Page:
Even in the early 1900s, architects knew a thing or two about street appeal. The traditional villas and bungalows they designed had character in abundance and often featured return verandas, bay windows and intricate fretwork. Around the back it was another story, however, with small, dark kitchens and a total absence of any kind of indoor-outdoor flow.
This house was typical of the genre – attractive at the front and a nightmare at the rear. The house did have many good features. It had plenty of character at the front – lovely windows, high ceilings, intricate detailing, and a wide hallway. But it needed to be restored to its former glory. It was also not well suited to modern living.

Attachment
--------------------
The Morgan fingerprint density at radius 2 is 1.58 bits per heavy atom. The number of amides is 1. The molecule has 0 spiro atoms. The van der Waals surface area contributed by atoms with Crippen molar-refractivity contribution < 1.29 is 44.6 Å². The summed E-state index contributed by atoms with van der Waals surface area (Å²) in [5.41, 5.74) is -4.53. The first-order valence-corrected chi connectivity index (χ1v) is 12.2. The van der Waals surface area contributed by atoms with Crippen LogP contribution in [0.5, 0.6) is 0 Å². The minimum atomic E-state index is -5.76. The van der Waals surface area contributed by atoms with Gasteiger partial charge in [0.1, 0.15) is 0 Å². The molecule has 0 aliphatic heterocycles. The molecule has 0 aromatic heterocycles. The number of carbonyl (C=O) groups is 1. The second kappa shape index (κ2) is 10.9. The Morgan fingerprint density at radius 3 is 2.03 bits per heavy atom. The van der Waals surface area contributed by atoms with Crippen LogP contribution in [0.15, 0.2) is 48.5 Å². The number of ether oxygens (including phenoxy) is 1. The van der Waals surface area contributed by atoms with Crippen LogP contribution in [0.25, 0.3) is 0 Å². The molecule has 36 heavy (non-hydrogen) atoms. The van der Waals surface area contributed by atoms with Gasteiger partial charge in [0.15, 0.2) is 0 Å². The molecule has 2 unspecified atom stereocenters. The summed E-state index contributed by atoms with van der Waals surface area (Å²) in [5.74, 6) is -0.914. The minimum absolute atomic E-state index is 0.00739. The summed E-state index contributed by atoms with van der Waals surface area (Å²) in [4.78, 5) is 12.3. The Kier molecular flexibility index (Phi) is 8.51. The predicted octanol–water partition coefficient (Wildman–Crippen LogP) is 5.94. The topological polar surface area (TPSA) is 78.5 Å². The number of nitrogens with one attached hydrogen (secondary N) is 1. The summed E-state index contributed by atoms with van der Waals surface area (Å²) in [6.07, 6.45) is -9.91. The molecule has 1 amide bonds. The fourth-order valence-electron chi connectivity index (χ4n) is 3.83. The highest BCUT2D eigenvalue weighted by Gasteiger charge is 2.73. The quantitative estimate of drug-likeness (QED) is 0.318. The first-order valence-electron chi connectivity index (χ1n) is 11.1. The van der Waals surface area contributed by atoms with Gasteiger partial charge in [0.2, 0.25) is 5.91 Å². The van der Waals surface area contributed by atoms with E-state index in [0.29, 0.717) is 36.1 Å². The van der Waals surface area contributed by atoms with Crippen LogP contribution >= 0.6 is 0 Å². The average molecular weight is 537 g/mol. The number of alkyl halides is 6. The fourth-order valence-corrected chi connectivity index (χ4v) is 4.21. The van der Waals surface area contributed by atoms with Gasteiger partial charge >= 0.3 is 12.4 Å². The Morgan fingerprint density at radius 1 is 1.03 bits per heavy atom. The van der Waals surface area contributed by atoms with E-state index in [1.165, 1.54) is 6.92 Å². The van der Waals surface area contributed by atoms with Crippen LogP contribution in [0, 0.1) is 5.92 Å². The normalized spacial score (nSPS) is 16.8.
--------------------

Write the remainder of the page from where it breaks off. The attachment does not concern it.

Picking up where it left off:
Extending the house at the rear was the logical option and a way to gain extra space without compromising its architectural integrity. In designing the addition, we took our cue from the return veranda, replicating this form with a modern interpretation. The extension, which has nearly doubled the size of the house, features its own return veranda that extends the entire length of the house. It also has a similar gabled roofline.
The interior was given a much more contemporary treatment, as you will see on the following pages. Now, there is a clear transition between the old and the new. The old part of the house accommodates the bedrooms, bathrooms and a den; the new extension holds, the kitchen, dining and living areas.
view press – Renovated and modernised Herne Bay bungalow